GLENVILLE — Residents' ideas to improve the look and safety of Freeman's Bridge Road range from constructing a roundabout at its intersection with Route 50 to finding a way to remove the railroad crossing that splits the corridor in half.
"You really need more lanes; you need sidewalks," said Jim Mastroianni, who owns the Glenville Sportsplex just south of the railroad crossing, during a planning workshop Wednesday at the Glenville Senior Center. Mastroianni has operated at the Freeman's Bridge Road location for nearly 25 years.
"It's a lot busier than it was. A lot needs to change," he said.
Mastroianni was among about 50 people who turned out for the workshop, which was part of the town's $50,000 Complete Streets study of what can be done to improve the corridor. A focus is being placed on making the road more bicycle- and pedestrian-friendly.
The goal of Wednesday's meeting was to gather ideas that can be studied and possibly included as recommendations in the final report, due around the end of the year. The study will make recommendations for short-term, mid-term and long-term improvements.
"Then the hard part starts: looking for funding," Town Supervisor Chris Koetzle said. "We're trying to turn it from a pass-through into a destination."
Koetzle said he's heard suggestions for a roundabout at the five-cornered intersection with Route 50, Worden Road and an airport access road, and he's also heard the suggestion to remove the CP Rail crossing — both projects Koetzle acknowledged will cost millions of dollars and be "long-term."
The Freeman's Bridge Road corridor covers just over a mile between Route 50 and the Mohawk River. Most of the road frontage is commercial, anchored by a Wal-Mart and a Lowe's Home Improvement store, though there are also small businesses, convenience stores and franchise restaurants.
More than 12,000 vehicles per day use the northern part of the corridor — a number that is expected to grow due to the opening of Rivers Casino & Resort across the river in Schenectady. Below Maple Avenue, the road widens from two to four lanes, and around 24,000 vehicles per day use that section.
There's general agreement that the corridor doesn't look good now, and making it more bicycle-friendly is a good idea, especially given that the road leads to the river, where there's an off-road bike trail running west. Town officials also readily acknowledged the bike path also needs major upgrades.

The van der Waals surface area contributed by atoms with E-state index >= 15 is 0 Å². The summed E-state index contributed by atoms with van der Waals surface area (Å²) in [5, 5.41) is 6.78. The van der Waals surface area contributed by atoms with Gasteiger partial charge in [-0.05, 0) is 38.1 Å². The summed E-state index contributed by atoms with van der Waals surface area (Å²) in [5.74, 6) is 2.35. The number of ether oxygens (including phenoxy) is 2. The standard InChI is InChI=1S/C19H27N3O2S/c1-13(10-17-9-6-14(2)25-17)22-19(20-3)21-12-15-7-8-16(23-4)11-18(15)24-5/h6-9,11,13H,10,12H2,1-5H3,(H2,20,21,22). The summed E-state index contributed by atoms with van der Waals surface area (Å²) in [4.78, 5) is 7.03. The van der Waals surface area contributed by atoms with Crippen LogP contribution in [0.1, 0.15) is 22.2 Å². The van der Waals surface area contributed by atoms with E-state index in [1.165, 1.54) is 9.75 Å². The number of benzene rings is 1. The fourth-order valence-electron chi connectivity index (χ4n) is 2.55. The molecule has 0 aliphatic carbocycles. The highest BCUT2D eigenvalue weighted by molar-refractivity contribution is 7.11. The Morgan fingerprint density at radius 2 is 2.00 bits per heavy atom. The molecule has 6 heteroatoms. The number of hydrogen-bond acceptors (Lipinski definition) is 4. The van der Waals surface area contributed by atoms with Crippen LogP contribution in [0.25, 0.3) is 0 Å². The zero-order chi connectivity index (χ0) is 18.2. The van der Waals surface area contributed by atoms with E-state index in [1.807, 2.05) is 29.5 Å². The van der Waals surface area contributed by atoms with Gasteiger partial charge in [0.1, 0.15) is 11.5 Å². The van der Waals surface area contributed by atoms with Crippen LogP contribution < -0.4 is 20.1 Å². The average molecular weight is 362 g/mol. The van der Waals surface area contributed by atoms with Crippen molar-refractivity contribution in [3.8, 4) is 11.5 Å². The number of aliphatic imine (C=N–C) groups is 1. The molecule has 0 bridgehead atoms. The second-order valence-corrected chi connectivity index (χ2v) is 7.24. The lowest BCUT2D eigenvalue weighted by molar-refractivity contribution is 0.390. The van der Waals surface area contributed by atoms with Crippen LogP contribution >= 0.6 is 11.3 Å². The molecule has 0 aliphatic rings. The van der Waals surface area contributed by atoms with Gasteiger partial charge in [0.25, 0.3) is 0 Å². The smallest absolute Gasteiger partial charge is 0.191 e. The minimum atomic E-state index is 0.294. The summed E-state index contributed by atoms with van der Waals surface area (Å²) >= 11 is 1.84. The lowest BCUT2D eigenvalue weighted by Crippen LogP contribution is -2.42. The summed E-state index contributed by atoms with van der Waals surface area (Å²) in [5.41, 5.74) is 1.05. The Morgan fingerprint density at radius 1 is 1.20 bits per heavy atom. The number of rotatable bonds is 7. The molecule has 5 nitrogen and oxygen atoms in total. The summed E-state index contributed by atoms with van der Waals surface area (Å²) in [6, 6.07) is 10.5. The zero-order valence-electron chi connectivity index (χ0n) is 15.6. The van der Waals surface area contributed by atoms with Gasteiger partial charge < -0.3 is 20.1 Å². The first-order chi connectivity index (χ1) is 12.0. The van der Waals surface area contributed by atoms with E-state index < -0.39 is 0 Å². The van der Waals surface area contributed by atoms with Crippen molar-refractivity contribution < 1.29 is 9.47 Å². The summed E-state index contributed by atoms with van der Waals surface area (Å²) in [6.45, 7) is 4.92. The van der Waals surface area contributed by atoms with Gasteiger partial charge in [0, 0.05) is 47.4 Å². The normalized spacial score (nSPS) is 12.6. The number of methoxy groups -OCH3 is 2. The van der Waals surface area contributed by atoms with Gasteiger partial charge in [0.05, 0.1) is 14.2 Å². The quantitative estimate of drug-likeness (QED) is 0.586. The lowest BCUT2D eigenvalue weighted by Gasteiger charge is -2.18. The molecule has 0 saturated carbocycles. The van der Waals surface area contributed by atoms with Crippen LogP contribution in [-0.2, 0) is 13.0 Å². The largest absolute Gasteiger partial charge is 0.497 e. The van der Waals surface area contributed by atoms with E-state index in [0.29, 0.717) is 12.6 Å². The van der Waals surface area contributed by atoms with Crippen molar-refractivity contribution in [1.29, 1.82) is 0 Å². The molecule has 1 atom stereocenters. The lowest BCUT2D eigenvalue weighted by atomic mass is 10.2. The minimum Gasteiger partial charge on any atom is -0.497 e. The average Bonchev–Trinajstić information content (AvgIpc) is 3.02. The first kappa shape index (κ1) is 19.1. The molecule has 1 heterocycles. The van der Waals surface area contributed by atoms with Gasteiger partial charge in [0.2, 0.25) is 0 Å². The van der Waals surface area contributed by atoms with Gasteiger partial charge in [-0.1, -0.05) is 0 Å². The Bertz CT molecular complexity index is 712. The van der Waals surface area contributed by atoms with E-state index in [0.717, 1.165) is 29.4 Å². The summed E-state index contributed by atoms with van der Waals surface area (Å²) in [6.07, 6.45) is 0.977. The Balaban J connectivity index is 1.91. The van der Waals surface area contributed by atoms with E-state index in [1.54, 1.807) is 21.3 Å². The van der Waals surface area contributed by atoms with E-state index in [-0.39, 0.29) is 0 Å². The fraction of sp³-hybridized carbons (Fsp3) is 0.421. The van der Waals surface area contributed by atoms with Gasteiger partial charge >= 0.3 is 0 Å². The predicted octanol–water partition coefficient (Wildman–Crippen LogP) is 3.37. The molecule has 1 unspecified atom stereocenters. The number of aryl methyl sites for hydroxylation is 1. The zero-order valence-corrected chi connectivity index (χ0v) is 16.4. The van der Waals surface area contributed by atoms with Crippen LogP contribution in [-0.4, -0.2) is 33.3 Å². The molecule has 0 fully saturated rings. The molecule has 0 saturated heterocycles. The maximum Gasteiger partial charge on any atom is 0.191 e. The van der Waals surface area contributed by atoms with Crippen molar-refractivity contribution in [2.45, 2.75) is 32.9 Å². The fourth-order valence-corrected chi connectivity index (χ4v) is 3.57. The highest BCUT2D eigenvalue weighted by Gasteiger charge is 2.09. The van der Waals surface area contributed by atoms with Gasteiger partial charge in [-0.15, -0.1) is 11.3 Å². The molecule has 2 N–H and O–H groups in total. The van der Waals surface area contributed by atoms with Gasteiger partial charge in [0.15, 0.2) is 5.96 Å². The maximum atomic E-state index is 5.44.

"I think doing this is good. It can only enhance what we already have," said Pat Popolizio, who owns The Waters Edge Lighthouse Restaurant. "People are into exercise, and the idea of sidewalks and bike paths, I think, is great."
Accommodating bicyclists and pedestrians is the goal of the Complete Streets study, said Michael Franchini, executive director of the Capital District Transportation Committee, which is paying the majority of the study's cost. Federal and state policy encourages a complete streets approach during transportation planning.
"It's popular because people are trying to look at using the existing right-of-way for more than just vehicles," Franchini said, adding that more than 400 people had filled out an online survey about the corridor — what he called a "great response." People wishing to take the survey may do so at https://www.surveymonkey.com/r/FreemansGateway.
Judy Harris, who lives in Alplaus, noted that while the main road frontage is commercial, the number of homes, apartments and townhouses feeding into the road has increased in recent years.
"There's a lot of people who might want to bike," she said. "It's always congested, and you're going to add more."
Kurt Semon, a member of the Glenville Planning and Zoning Commission, formerly lived in Amsterdam and was a member of the Amsterdam Town Board when a major reconstruction of state Route 30 was planned and then built nearly a decade ago. He said the improvements included in that work contributed to the growth of commercial development north of the city.
"Business can thrive when you have a much-improved road network," Semon said. "Considering that the area has been neglected for decades, I think there's a lot of hope."
Katherine Ember, founding principal of study consultants Planning4Places, of Niskayuna, said there will be another public meeting in the fall and a later public presentation to the Town Board.
Further information on the project is available online at freemansgateway.com.